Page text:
The Papal Litmus Test for Fraternals
December 2, 2013My bona fides for commenting on theological doctrine are, at best, limited. But I could not help reading the statements dealing with economic issues contained in Pope Francis’s recent “apostolic exhortation” without connecting them to the fraternal business model. Pope Francis denounced “trickle-down economics” as a system that “expresses a crude and naïve trust in the goodness of those wielding economic power.” The benefits of the trickle-down theory, Francis contends, have “never been confirmed by the facts” and have created “a globalization of indifference. Meanwhile, the excluded are still waiting." He followed up those comments with a less than flattering portrait of the excesses of consumerism. And as the spouse of a woman who worked a 12-hour shift at a major department store beginning at 7:30 p.m. on Thanksgiving evening, I have a very personal stake in this issue. “We are thrilled if the market offers us something new to purchase,” wrote the Pope. “In the meantime, all those lives stunted for lack of opportunity seem a mere spectacle; they fail to move us.” This Pope is not afraid to challenge the most powerful forces, theories, belief systems on the planet. Are you willing to embrace that challenge by taking a hard look at your society – whether faith-based on not – and determining if it passes the papal litmus test? Fraternals were founded on the core principle of people helping one another. Our financial services function has matured from an unregulated pass-the-hat system to one that mirrors the more sophisticated legal reserve insurance model of our commercial colleagues. Many fraternals have morphed from organizations largely focused on helping other members of their societies, to those that serve the less fortunate in the communities where members live and work – the “excluded” referenced by Pope Francis. But the fundamental mission has not changed. When governed and managed well, fraternals exemplify a business model that that serves individuals, communities, and nations – and fulfills the Pope’s exhortation to say “’Thou shalt not’ to an economy of exclusion and inequality.” So as we plunge headlong into the season of “door busters” with news reports focused on how much we’ve spent rather than how much we’ve given, I hope you’ll ask yourself these three questions:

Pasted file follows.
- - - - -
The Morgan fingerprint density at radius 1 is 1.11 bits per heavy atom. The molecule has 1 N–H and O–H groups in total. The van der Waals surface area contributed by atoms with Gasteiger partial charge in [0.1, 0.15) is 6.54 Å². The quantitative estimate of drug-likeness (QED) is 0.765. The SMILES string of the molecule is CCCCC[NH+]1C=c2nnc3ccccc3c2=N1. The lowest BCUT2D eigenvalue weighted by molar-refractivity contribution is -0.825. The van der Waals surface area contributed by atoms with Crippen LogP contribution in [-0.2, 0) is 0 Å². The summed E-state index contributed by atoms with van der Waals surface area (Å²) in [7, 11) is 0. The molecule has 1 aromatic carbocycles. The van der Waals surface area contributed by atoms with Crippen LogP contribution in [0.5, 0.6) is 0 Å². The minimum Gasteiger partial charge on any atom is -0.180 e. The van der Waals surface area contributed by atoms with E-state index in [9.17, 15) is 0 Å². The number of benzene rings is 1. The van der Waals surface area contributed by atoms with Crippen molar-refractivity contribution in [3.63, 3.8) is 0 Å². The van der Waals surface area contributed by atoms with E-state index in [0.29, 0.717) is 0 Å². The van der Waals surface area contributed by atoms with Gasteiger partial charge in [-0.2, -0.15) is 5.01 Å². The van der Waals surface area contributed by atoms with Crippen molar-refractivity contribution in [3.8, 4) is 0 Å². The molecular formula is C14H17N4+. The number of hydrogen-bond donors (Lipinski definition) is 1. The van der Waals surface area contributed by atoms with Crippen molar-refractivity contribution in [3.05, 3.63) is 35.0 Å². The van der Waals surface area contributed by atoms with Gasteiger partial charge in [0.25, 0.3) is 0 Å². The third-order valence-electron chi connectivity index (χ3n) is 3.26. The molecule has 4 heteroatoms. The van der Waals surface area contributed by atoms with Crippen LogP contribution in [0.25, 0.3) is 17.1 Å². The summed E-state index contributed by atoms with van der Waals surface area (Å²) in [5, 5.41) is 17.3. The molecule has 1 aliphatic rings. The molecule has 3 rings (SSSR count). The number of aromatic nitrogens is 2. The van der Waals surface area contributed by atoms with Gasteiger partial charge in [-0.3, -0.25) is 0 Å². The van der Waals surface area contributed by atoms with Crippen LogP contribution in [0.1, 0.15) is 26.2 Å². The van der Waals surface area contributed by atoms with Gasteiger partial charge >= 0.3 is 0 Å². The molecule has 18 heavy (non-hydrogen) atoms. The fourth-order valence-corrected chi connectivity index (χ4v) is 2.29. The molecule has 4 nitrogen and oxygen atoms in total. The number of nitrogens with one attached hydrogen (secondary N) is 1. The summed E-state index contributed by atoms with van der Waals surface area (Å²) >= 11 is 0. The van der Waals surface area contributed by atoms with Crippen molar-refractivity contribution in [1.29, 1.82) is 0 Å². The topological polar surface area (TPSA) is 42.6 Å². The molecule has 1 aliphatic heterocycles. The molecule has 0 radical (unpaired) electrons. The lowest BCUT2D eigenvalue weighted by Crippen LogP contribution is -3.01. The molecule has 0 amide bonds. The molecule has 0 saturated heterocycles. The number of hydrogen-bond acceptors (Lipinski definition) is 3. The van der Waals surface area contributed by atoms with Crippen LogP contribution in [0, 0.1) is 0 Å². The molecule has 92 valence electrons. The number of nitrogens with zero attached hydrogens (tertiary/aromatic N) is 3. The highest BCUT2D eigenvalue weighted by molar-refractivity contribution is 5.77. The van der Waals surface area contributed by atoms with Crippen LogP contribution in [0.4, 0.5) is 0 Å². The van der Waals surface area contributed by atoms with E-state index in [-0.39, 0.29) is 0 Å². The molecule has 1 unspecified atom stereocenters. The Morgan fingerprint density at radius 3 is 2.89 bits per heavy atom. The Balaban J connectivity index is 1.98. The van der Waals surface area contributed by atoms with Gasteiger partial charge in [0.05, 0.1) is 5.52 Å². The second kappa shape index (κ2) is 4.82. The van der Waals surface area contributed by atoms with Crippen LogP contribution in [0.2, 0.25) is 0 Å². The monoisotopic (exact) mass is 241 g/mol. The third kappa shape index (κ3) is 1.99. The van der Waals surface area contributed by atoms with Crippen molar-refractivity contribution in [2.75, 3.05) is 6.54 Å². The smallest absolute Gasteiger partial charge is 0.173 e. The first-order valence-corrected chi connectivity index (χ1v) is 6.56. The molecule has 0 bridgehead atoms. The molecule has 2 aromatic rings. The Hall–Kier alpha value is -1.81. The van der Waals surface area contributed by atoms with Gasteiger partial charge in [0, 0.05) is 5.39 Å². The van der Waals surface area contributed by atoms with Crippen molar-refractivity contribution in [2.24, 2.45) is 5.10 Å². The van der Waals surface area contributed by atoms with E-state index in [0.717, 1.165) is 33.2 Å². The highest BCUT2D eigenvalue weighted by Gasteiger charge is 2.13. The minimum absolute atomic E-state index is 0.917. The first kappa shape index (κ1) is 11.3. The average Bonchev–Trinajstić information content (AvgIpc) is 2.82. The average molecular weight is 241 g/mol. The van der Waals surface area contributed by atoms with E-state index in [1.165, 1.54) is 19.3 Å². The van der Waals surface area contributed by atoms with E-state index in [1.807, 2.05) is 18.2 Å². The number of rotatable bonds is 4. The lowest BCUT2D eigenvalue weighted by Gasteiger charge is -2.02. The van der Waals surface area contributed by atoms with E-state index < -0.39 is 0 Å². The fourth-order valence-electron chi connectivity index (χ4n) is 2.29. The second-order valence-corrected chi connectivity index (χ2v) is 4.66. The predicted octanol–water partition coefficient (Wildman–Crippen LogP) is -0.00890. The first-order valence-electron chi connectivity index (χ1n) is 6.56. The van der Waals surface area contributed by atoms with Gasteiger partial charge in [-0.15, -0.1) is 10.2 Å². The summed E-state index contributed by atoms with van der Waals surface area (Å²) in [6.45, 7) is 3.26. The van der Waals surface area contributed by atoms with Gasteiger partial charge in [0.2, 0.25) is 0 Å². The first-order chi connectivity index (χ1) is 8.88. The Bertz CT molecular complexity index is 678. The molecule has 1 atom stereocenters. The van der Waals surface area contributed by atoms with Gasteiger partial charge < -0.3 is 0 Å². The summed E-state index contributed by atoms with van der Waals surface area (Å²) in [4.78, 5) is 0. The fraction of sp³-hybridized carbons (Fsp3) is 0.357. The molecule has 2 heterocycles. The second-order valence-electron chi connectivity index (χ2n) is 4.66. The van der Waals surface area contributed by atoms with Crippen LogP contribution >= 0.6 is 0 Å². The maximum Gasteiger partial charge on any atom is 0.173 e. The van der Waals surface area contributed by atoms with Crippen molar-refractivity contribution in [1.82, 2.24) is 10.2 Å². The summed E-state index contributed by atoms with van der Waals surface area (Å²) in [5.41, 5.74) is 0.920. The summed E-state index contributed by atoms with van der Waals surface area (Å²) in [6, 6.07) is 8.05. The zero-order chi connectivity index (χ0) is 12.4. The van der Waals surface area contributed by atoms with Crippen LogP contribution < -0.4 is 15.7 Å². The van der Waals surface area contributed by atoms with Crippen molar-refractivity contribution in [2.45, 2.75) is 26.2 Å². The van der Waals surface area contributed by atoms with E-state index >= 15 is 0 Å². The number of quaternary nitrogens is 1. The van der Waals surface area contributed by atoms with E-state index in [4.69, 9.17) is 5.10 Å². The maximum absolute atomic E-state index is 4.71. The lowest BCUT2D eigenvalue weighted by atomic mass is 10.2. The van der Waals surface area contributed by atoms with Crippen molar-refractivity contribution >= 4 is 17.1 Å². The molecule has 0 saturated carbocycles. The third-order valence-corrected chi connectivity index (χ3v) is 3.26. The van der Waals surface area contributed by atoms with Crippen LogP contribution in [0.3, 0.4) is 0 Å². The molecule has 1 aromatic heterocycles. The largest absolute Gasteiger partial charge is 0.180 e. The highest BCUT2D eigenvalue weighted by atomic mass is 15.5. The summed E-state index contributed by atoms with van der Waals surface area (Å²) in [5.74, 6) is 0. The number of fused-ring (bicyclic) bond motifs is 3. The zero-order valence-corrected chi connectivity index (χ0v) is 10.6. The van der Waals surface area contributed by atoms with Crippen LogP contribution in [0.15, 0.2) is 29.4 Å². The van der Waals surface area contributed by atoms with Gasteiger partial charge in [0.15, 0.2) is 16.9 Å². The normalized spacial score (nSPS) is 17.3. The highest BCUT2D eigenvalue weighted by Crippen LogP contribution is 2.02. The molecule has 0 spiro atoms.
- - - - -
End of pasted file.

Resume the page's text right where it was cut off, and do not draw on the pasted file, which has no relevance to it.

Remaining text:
- Is our society operating efficiently and responsibly so that we can generate the financial resources to fund projects and programs that reflect our members shared values?
- Is our society allocating the right amount of resources to our community service activities to justify its tax-exempt status?
- Are the funds allocated to fraternal expenses being used to finance – either through direct contributions or through organizing volunteer activities – meaningful community service projects and programs for “the excluded” or are they more frequently being used to fund social events that meet the needs of a few society members in positions of authority?